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Ecoguard Species


Acacia caffra (Common Hook-thorn)

Common Hook-thorn (Gewonehaakdoring) has extremely hard, dense and attractive timber, and is only spared from intense exploitation because of its strongly twisted trunk which does not lend itself to long planks, and its tendency to develop heart rot. The bark is rough, dark grey and flaking, while the strong, paired hooked thorns are a formidable deterrent on young plants. Twigs which may vary in hairiness from densely puberulous to pubescent or tomentose. Due to its variability the species has been described under many names. In common with other Acacias and Senegalias, the bark and leaves are rich in tannins, while parts of the tree are used by the Bantu in traditional herbal medicine for curing a large range of complaints.

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Acacia cyclops (Rooikrans)

Native to Australia, it is found in locations exposed to coastal winds, red-eyed wattle grows as a dense, dome shaped shrub; this helps protect against salt spray, sand-blast and erosion of soil at the roots. When sheltered from the wind, it tends to grow as a small tree, up to seven metres high. Like many other Acacia species, red-eyed wattle has phyllodes rather than true leaves. The phyllodes range from four to eight centimetres long, and from six to twelve millimetres wide. Its flower heads are bright yellow spherical clusters. Very few flower heads are produced at a time, but flowering occurs over a long period, from early spring to late summer. This is unusual for Acacia species, which normally flower in one brief but impressive display.

Both the common and species names refer to the appearance of the pods when first open in late spring: each shiny black seed is encircled by a thick orange-red stalk, resembling a bloodshot eye.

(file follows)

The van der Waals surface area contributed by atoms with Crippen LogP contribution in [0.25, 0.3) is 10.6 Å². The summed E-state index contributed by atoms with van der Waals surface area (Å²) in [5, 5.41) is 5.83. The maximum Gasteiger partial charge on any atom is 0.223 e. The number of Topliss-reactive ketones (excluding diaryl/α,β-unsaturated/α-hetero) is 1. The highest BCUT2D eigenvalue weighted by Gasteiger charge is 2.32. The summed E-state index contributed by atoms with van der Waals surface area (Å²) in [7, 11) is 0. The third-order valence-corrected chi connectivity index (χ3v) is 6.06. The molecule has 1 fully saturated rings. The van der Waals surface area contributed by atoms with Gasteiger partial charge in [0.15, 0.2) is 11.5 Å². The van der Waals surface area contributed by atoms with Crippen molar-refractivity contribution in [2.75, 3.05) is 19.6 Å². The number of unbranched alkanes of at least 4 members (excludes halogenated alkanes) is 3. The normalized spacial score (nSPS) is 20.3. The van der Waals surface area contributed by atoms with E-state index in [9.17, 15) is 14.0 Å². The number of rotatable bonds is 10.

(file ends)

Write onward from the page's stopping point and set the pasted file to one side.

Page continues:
Red-eyed wattle can be used to help stabilise coastal sands. It was introduced into Africa for this purpose, but it has spread rapidly and is now a serious pest in southern Africa, where it is known as rooikrans (in Afrikaans, "red garland"). The introduction of the gall-forming cecidomyiid Dasineura dielsi as a biological control has had limited success in the effective control of this weed.

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Acacia dealbata (Silver wattle)

It is a fast-growing evergreen tree or shrub growing up to 30 m tall, typically a pioneer species after fire. The leaves are bipinnate, glaucous blue-green to silvery grey, 1–12 cm (occasionally to 17 cm) long and 1–11 cm broad, with 6–30 pairs of pinnae, each pinna divided into 10–68 pairs of leaflets; the leaflets are 0.7–6 mm long and 0.4–1 mm broad. The flowers are produced in large  racemoseinflorescences made up of numerous smaller globose bright yellow flowerheads of 13–42 individual flowers. The fruit is a flattened pod 2–11.5 cm long and 6–14 mm broad, containing several seeds. Trees generally do not live longer than 30 to 40 years, after which in the wild they are succeeded by other species where bushfires are excluded. In most mountain areas, a white lichen can almost cover the bark, which may contribute to the descriptor "silver".

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Acacia decurrens (Green wattle)